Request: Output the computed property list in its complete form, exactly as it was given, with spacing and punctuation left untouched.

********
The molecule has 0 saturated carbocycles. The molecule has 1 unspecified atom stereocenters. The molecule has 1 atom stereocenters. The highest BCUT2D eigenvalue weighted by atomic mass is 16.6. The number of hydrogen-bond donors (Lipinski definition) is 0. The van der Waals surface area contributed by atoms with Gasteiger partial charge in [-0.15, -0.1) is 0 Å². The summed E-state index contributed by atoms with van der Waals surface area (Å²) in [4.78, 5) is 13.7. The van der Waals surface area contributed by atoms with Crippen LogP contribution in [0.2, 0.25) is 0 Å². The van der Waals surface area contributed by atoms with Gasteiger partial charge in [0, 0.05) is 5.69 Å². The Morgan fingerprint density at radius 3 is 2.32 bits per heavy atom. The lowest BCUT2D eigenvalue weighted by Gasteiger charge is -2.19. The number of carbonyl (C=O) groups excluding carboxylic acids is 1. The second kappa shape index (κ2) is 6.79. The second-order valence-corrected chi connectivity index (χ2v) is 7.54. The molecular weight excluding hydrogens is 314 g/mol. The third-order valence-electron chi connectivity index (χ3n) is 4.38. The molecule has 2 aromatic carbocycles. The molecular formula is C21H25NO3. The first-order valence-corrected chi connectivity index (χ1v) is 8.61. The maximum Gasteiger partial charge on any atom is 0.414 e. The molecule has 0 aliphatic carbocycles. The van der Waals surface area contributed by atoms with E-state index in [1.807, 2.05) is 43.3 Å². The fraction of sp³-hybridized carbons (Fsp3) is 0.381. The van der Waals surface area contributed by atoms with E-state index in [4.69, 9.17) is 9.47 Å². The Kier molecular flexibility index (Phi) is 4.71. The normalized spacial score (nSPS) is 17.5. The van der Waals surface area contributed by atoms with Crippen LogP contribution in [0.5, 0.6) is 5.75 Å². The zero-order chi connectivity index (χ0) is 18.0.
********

The molecule has 0 saturated carbocycles. The molecule has 1 unspecified atom stereocenters. The molecule has 1 atom stereocenters. The highest BCUT2D eigenvalue weighted by atomic mass is 16.6. The number of hydrogen-bond donors (Lipinski definition) is 0. The van der Waals surface area contributed by atoms with Gasteiger partial charge in [-0.15, -0.1) is 0 Å². The summed E-state index contributed by atoms with van der Waals surface area (Å²) in [4.78, 5) is 13.7. The van der Waals surface area contributed by atoms with Crippen LogP contribution in [0.2, 0.25) is 0 Å². The van der Waals surface area contributed by atoms with Gasteiger partial charge in [0, 0.05) is 5.69 Å². The Morgan fingerprint density at radius 3 is 2.32 bits per heavy atom. The lowest BCUT2D eigenvalue weighted by Gasteiger charge is -2.19. The number of carbonyl (C=O) groups excluding carboxylic acids is 1. The second kappa shape index (κ2) is 6.79. The second-order valence-corrected chi connectivity index (χ2v) is 7.54. The molecular weight excluding hydrogens is 314 g/mol. The third-order valence-electron chi connectivity index (χ3n) is 4.38. The molecule has 2 aromatic carbocycles. The molecular formula is C21H25NO3. The first-order valence-corrected chi connectivity index (χ1v) is 8.61. The maximum Gasteiger partial charge on any atom is 0.414 e. The molecule has 0 aliphatic carbocycles. The van der Waals surface area contributed by atoms with E-state index in [1.807, 2.05) is 43.3 Å². The fraction of sp³-hybridized carbons (Fsp3) is 0.381. The van der Waals surface area contributed by atoms with E-state index in [4.69, 9.17) is 9.47 Å². The Kier molecular flexibility index (Phi) is 4.71. The normalized spacial score (nSPS) is 17.5. The van der Waals surface area contributed by atoms with Crippen LogP contribution in [0.5, 0.6) is 5.75 Å². The zero-order chi connectivity index (χ0) is 18.0.